Social Security’s deemed filing rules

Alice: I had 20 years of significant earnings before working for a government agency. I am 66 and will wait until 70 to collect my Social Security. My husband, who is 63, would like to collect on my record and collect on his record when he is 67. If he does this, how would Social Security calculate his benefit?

Phil Moeller: Unfortunately, your question is moot here. Your husband cannot claim a spousal benefit until you have filed for your own benefit, which you do not plan to do until age 70. And even if you filed sooner, his filing for a spousal benefit would automatically trigger his filing for his own retirement benefit – a situation that Social Security describes as a “deemed filing.”. He then would be entitled to receive the higher of the two benefits, but not both of them.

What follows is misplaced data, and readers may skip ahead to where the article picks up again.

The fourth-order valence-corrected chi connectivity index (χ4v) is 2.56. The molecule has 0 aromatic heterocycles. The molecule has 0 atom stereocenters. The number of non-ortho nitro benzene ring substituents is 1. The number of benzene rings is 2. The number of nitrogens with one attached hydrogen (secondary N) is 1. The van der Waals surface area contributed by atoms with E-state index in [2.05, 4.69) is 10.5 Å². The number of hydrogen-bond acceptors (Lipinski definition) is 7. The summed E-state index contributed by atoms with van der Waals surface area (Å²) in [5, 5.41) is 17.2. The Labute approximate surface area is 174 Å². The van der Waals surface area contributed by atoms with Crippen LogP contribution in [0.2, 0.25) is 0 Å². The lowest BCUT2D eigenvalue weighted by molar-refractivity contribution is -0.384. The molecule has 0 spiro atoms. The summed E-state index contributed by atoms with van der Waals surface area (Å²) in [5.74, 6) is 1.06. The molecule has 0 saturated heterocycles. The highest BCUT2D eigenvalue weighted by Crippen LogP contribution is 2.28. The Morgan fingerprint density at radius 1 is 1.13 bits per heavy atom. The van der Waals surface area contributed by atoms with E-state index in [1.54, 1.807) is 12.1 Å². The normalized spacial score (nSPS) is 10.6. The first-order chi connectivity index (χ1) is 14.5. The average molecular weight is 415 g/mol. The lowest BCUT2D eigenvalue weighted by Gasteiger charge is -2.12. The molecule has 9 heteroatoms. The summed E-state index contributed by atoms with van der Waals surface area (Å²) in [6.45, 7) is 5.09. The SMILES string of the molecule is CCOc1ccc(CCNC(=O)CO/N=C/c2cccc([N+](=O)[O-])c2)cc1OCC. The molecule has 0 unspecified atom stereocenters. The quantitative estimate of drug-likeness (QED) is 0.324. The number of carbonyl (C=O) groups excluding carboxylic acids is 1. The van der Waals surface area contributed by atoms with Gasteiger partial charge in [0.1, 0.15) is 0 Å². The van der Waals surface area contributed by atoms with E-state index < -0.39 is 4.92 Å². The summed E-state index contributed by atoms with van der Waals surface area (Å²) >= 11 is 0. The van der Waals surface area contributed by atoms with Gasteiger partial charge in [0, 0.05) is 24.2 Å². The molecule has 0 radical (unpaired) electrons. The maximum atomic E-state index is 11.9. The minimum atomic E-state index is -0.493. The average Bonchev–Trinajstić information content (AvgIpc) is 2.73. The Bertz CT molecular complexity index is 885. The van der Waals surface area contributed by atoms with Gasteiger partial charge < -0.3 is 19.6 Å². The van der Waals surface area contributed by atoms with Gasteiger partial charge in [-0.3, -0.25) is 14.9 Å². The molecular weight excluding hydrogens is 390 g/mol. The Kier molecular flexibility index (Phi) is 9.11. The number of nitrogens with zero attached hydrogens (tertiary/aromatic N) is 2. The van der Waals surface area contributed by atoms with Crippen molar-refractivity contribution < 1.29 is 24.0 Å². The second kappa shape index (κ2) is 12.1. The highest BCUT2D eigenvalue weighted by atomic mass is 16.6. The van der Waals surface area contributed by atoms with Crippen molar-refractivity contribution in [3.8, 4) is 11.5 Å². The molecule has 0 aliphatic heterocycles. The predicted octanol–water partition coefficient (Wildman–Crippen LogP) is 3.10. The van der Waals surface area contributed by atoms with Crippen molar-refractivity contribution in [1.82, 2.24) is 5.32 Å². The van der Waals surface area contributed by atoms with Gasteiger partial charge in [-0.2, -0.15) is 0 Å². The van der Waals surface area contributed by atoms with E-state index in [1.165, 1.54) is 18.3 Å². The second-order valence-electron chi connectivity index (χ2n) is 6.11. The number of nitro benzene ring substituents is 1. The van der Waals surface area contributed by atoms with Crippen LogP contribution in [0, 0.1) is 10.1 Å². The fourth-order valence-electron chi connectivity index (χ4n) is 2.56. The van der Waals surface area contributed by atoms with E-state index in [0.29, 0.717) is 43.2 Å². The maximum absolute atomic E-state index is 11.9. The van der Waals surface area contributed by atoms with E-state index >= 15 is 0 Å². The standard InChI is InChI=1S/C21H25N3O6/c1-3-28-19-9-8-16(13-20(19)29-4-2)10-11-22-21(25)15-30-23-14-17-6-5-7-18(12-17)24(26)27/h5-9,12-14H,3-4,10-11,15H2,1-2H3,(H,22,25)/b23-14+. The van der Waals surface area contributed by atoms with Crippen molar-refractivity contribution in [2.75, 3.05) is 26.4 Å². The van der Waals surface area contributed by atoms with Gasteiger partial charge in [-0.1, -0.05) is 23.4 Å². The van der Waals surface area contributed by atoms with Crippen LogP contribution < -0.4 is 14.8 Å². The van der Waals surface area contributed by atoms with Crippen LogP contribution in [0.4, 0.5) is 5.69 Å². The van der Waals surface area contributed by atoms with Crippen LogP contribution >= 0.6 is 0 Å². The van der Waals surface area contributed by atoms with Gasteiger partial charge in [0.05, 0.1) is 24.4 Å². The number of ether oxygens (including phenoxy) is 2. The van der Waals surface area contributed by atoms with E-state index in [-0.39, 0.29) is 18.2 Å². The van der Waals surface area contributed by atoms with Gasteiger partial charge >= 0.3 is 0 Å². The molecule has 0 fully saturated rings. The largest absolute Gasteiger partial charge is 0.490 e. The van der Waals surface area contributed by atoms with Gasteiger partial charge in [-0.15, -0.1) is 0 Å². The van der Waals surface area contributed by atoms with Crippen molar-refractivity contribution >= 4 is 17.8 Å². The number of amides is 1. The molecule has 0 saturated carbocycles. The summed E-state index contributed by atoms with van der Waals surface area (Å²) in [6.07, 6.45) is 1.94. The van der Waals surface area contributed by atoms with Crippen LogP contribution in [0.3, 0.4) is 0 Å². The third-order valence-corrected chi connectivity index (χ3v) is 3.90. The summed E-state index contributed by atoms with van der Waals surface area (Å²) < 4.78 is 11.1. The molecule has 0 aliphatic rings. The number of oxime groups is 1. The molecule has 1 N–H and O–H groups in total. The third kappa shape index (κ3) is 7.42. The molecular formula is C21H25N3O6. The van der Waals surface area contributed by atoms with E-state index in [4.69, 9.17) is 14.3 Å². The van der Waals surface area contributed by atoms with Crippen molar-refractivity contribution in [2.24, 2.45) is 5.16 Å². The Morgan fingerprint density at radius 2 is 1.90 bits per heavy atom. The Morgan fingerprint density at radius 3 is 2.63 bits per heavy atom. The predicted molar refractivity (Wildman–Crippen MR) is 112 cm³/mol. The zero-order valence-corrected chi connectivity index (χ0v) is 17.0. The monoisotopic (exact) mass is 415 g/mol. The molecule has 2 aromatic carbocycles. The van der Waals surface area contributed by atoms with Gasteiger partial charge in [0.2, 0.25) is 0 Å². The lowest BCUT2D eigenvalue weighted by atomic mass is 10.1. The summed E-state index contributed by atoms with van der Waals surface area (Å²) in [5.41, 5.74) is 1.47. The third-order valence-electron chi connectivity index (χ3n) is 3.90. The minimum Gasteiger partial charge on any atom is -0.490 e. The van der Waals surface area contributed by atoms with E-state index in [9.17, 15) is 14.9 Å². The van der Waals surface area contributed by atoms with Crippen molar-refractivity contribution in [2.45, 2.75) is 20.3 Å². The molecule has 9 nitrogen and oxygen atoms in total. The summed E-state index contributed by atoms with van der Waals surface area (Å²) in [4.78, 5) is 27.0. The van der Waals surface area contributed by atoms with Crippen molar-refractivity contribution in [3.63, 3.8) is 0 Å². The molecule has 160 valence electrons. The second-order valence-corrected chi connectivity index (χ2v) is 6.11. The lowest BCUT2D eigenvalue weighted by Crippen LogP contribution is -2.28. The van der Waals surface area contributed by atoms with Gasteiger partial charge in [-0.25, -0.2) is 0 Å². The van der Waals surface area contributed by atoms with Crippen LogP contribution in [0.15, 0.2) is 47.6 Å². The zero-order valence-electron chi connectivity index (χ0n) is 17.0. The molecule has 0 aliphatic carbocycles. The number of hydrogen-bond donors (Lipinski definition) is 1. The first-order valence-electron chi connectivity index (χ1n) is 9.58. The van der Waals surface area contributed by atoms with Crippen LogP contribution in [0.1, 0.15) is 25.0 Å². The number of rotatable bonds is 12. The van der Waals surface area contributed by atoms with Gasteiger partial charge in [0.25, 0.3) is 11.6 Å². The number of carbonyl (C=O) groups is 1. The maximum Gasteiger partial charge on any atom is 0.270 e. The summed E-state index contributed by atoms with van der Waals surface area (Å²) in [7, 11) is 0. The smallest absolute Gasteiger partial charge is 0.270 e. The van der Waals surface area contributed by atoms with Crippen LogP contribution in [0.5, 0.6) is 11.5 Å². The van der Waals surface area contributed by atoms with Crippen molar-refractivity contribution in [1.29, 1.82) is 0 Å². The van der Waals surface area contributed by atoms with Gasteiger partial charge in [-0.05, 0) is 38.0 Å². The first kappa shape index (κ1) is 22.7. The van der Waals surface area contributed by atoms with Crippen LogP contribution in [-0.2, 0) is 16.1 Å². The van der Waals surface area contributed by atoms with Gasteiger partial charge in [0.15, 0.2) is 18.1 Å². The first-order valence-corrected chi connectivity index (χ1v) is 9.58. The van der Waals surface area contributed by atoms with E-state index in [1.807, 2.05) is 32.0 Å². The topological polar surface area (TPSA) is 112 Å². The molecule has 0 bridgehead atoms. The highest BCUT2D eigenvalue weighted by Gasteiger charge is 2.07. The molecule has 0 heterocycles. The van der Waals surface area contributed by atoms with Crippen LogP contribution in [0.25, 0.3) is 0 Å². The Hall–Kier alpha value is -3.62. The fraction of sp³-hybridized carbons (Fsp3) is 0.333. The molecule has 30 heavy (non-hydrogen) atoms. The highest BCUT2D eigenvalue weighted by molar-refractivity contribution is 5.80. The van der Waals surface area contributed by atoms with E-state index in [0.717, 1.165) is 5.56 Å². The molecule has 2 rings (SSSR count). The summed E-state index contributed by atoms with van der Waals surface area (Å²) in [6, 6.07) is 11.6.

Normally, I recommend that the spouse with the higher Social Security earnings record wait until 70 to file. This will guarantee that the surviving spouse will receive the largest possible survivor benefit, regardless of which spouse dies first.

Of course, different ages among spouses and the realities of health and financial needs often get in the way of theoretical advice!